The travel connector
No matter what your nationality, if you are traveling in another country, you immediately gravitate to people “from home.” My sister and I travel together every year, typically on great outdoor excursions.
During a recent trip to Patagonia, we stayed at a fabulous lodge and went on organized hikes twice a day. On our last day, we hiked with a couple from New England. It turned out that I am familiar with the man’s industry and am good friends with one of the key leaders in his professional networking association. We exchanged cards (yes, I always carry business cards), and I continue to stay in touch. In fact, I might hear from him when he reads this blog post.
The sports connector
Sports aren’t just a “guy thing.” Before I visit clients in any city in the world, I find out how the local professional sports teams are doing. We can exult if they’re doing well and commiserate if they’re doing poorly. Football, basketball, baseball, soccer, cricket … there’s something going on all year long. And if you’re traveling in the Midwestern United States, know your college ball!
These are just a few of the unexpected referral networks you and your sales team can tap into. What about the parents of your children’s friends? People you know at your place of worship? Commuters who ride the same train to work with you every morning? These people know people, who just might know the people you want to meet. Ultimately, lead generation starts with building relationships through networking.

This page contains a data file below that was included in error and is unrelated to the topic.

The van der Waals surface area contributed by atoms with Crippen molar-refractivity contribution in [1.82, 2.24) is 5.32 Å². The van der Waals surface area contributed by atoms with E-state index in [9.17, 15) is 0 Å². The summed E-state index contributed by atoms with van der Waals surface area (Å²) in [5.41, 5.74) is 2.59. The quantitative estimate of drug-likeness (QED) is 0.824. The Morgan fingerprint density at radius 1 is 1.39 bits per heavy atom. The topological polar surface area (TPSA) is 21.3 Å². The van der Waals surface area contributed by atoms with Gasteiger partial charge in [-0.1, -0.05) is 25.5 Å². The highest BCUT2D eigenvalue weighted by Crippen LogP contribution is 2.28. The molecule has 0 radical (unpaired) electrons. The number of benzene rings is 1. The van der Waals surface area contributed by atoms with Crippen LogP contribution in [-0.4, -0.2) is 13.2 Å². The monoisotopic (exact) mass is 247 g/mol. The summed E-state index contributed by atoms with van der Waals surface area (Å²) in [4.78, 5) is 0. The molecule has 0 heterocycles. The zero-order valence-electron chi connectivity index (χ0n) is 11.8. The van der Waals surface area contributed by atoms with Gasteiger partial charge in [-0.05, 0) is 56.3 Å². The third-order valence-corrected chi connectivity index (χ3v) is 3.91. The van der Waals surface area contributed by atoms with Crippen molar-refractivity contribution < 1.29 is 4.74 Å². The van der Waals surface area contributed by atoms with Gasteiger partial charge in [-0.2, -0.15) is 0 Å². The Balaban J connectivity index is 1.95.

The role of social media in referral selling
Social media is a great way for sales reps to find out which of their various referral sources know the prospects they most want to meet. But while LinkedIn is a gold mine for referral selling research, it is not the place to ask for referrals.
A LinkedIn connection is not a relationship; it’s a contact name. Granted, everyone’s connected to people with whom they have actual relationships, but many people accept every LinkedIn invitation, even those from perfect strangers.
That’s why sales reps should always conduct their due diligence before asking for referrals. Until they actually talk to potential referral sources, they don’t know how those people are connected to their prospects. Even if those referral sources do have strong enough relationships to provide referrals, reps still have to make the business case for why referral sources should introduce them.
Without personal introductions to prospects, sales reps are cold-calling — reaching out to people who aren’t expecting their call and probably don’t want to hear from them. That’s a doomed sales strategy.
So, by all means, use LinkedIn to learn more about the networks of your referral networks. Then pick up the damn phone and ask for referrals.
Sign up for The Lead and get a new tip in your inbox every day! More tips:
- 3 reasons you should never ask for referrals on LinkedIn
- Want prospects who want to hear from you? Get referrals
- Use jargon with your prospect; lose the sale